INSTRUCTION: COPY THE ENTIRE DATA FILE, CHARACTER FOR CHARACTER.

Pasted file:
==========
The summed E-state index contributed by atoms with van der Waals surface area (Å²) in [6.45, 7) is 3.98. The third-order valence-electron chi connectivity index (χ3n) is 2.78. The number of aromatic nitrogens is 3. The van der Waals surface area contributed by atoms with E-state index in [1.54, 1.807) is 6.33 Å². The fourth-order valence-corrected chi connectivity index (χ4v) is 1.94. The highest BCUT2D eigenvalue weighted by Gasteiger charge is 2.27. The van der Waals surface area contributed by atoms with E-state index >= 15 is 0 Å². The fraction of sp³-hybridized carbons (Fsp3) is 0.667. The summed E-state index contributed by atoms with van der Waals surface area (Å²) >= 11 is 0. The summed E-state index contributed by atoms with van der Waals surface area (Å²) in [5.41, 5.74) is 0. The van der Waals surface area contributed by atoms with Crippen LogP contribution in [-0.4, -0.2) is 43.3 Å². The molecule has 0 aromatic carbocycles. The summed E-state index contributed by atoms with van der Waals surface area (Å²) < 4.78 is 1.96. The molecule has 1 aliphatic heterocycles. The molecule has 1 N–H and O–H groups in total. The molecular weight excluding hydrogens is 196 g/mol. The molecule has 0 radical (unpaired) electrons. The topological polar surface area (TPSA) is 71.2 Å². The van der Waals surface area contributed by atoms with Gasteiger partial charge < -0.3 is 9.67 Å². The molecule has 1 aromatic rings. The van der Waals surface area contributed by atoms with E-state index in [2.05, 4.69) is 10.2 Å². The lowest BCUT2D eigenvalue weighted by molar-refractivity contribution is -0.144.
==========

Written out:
The summed E-state index contributed by atoms with van der Waals surface area (Å²) in [6.45, 7) is 3.98. The third-order valence-electron chi connectivity index (χ3n) is 2.78. The number of aromatic nitrogens is 3. The van der Waals surface area contributed by atoms with E-state index in [1.54, 1.807) is 6.33 Å². The fourth-order valence-corrected chi connectivity index (χ4v) is 1.94. The highest BCUT2D eigenvalue weighted by Gasteiger charge is 2.27. The van der Waals surface area contributed by atoms with E-state index >= 15 is 0 Å². The fraction of sp³-hybridized carbons (Fsp3) is 0.667. The summed E-state index contributed by atoms with van der Waals surface area (Å²) >= 11 is 0. The summed E-state index contributed by atoms with van der Waals surface area (Å²) in [5.41, 5.74) is 0. The van der Waals surface area contributed by atoms with Crippen LogP contribution in [-0.4, -0.2) is 43.3 Å². The molecule has 0 aromatic carbocycles. The summed E-state index contributed by atoms with van der Waals surface area (Å²) < 4.78 is 1.96. The molecule has 1 aliphatic heterocycles. The molecule has 1 N–H and O–H groups in total. The molecular weight excluding hydrogens is 196 g/mol. The molecule has 0 radical (unpaired) electrons. The topological polar surface area (TPSA) is 71.2 Å². The van der Waals surface area contributed by atoms with Gasteiger partial charge < -0.3 is 9.67 Å². The molecule has 1 aromatic rings. The van der Waals surface area contributed by atoms with E-state index in [2.05, 4.69) is 10.2 Å². The lowest BCUT2D eigenvalue weighted by molar-refractivity contribution is -0.144.